Displaying 30+ Stories
Allow Ads

Praise from Trump Prison Reentry Czar: 'This Administration Is Leading' on Justice Reform, Giving Many a Second Chance

Tony Lowden

WASHINGTON — President Trump often cites prison reform as one of his major legislative accomplishments. It's also one of the first reasons he offers when suggesting his appeal among African Americans should be stronger in the run-up to the November elections.

Now, more than a year and a half after it was signed into law, we're learning more about the impact of the First Step Act.

According to the Trump administration, the federal prison population is down 15 percent from the time Trump first took office in January 2017.

From 200,000 men and women in the federal system in 2001, now down to just under 160,000, that change represents a near 20 year low.

"A lot of African Americans have left our federal facilities and gone home to be reunited with their families under this president," Tony Lowden, pastor of Maranatha Baptist Church in Plains, GA, told CBN News.

Lowden ticked off a laundry list of accomplishments including prison and sentencing reform, funding for historically black colleges, and opportunity zones in low-income areas as a defense against the criticism to Pres. Trump’s repeated claims that he has done more for African Americans than any other president since Abraham Lincoln.

"Absolutely, the numbers don’t lie," he replied when pressed if he agrees with that assessment.

Lowden also serves as Trump's 'reentry czar' on the president's Federal Interagency Council on Crime and Prevention and Improving Reentry, which met this week to highlight the turnaround.

The council also announced the launch of a new government website to help recently-released inmates with housing, employment, and educational resources.

"This administration is leading," Lowden explained, discussing the council's meeting that included several cabinet secretaries in the White House Situation Room.

"Reentry [doesn't] start once a person gets out. It starts on the inside of the prison: taking HHS (U.S. Department of Health and Human Services) and bringing them on the inside and dealing with mental health," he said.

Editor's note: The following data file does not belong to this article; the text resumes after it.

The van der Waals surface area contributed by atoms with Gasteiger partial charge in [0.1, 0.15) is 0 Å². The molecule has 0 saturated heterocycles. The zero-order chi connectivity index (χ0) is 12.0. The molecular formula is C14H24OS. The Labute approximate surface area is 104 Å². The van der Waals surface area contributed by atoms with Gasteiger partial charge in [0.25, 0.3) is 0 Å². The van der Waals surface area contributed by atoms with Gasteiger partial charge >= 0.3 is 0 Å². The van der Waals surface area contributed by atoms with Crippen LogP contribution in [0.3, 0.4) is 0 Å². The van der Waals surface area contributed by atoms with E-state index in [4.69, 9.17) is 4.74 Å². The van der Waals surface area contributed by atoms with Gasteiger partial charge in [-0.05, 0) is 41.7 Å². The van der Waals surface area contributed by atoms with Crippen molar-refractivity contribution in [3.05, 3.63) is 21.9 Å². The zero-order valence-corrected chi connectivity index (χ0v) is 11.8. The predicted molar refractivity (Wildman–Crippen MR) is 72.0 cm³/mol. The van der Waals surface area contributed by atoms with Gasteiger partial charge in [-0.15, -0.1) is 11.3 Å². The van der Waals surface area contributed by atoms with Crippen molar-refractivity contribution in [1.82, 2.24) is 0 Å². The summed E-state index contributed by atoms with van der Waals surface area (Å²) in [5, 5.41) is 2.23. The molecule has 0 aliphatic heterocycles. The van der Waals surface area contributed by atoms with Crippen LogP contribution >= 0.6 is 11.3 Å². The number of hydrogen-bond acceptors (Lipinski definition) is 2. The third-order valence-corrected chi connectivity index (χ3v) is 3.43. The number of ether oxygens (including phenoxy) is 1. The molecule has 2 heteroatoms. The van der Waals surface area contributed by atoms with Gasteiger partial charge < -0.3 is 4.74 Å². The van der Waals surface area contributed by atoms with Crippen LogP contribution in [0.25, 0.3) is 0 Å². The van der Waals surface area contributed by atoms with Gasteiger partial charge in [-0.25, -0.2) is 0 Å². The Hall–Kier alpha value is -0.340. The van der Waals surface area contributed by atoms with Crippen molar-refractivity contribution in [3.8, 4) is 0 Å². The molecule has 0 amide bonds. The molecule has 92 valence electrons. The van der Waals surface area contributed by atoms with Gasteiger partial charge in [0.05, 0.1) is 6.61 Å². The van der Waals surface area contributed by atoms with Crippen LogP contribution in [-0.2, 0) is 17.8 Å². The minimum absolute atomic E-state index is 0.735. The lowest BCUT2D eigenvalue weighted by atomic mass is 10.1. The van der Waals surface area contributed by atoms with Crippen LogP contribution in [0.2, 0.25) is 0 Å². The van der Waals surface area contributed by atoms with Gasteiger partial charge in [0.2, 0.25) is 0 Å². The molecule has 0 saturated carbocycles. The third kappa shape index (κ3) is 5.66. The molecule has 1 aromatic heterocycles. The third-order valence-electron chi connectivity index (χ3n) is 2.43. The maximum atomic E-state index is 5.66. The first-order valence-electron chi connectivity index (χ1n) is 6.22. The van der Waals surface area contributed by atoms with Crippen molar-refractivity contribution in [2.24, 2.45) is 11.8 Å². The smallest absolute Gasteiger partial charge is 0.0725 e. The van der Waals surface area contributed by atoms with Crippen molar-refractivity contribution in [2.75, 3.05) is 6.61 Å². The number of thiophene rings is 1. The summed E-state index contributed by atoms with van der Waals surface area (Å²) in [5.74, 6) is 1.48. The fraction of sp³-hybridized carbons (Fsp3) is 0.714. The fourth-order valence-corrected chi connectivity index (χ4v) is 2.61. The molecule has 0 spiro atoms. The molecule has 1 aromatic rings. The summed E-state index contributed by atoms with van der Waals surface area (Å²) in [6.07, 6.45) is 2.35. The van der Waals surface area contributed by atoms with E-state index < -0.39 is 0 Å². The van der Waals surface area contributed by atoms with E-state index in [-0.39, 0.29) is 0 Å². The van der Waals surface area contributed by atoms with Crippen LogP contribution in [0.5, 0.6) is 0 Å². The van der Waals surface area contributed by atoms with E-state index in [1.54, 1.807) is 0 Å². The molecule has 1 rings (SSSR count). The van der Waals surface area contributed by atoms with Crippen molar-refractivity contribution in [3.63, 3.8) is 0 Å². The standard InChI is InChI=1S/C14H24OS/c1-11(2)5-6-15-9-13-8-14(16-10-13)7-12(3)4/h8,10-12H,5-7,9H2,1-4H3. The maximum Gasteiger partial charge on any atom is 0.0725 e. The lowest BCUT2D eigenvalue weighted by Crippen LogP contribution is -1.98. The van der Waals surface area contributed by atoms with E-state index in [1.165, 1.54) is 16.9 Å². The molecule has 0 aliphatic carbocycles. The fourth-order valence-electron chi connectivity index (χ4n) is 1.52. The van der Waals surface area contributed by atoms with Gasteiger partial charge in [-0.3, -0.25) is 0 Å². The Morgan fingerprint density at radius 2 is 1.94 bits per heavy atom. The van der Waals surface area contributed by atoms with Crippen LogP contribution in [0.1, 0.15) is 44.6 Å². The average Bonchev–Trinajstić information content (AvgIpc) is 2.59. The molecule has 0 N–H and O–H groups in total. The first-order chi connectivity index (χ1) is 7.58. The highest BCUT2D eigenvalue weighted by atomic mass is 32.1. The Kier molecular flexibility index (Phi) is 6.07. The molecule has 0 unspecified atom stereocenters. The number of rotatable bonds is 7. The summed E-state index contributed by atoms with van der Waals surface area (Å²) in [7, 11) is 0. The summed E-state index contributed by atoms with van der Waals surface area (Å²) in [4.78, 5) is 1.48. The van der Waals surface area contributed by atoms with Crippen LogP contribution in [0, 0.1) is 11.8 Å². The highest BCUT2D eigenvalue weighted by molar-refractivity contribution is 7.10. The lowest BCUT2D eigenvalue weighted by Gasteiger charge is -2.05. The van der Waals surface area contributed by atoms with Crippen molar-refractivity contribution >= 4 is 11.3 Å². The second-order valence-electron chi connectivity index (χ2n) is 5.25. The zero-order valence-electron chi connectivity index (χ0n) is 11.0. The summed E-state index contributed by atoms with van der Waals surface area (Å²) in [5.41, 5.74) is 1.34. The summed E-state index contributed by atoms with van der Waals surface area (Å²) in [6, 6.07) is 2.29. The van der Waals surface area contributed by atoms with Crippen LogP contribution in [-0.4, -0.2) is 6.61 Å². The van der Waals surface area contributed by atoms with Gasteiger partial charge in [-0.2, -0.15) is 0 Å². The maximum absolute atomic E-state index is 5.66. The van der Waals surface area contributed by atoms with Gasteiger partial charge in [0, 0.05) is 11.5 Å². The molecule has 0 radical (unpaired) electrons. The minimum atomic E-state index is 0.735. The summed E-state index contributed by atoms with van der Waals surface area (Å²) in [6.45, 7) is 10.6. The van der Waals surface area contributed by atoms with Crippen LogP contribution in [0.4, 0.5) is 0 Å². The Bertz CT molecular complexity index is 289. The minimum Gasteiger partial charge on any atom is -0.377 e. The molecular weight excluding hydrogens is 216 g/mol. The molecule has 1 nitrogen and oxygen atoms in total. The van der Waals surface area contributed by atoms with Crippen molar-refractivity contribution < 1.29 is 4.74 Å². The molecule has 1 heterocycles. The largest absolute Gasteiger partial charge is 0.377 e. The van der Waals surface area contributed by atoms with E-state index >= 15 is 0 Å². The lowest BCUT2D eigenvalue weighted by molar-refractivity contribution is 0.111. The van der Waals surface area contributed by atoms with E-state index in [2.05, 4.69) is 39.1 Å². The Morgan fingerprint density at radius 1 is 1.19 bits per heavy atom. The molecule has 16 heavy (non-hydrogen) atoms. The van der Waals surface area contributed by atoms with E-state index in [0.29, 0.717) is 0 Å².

"More importantly, we have 180,000 men and women in our prisons who are veterans, who've come home from all our wars, and they come home traumatized because of what they've done defending Old Glory," Lowden explained. "And now they find themselves, because they did not make a smooth transition, in our prisons. And so what we have decided to do is tailor reentry programs to help them as well—getting them the counseling they need."

Lowden, whose most famous church attendee is a former U.S. president, told CBN News about the significance of "second acts" in Christian theology and how his own personal journey threw him into the middle of today's cultural and political crossfire.

"As Christian believers, we have to die to self," he said referring to the teachings of the apostle Paul. "And when God calls us to do something, [you] fall in line and do that."

"A lot of people sent me hate mail because I took a position, as a conservative, [to] go work with Jimmy Carter when he called me to pastor his church," he explained. "And then I received a lot of hate mail from people that said, 'You shouldn't be working with President Trump.' But God has blessed me to be able to work with both presidents at the same time—to be able to counsel both of them—working with one spiritually as he gets ready to go home; and working with one who's working day to day to try to make America better."

To Lowden, the attacks confirm he's doing the work God called him to do – a call he feels is universal among followers of Jesus.

"I believe, without a shadow of a doubt, that God's called the faith community to do more and to do the same thing that I'm doing in the position that I am: to be able to tell America and tell those servants leaders—who are supposed to serve our public—what a servant leader looks like with a servant's heart."

"I'm a little boy from North Philadelphia – just someone who found Christ when his nana said, 'You come to church, and I'll bake you banana pudding,'" he recounted. "From that I ended up in one of the most powerful rooms today to be able to put Christ on display all around."

Did you know?

God is everywhere—even in the news. That’s why we view every news story through the lens of faith. We are committed to delivering quality independent Christian journalism you can trust. But it takes a lot of hard work, time, and money to do what we do. Help us continue to be a voice for truth in the media by supporting CBN News for as little as $1.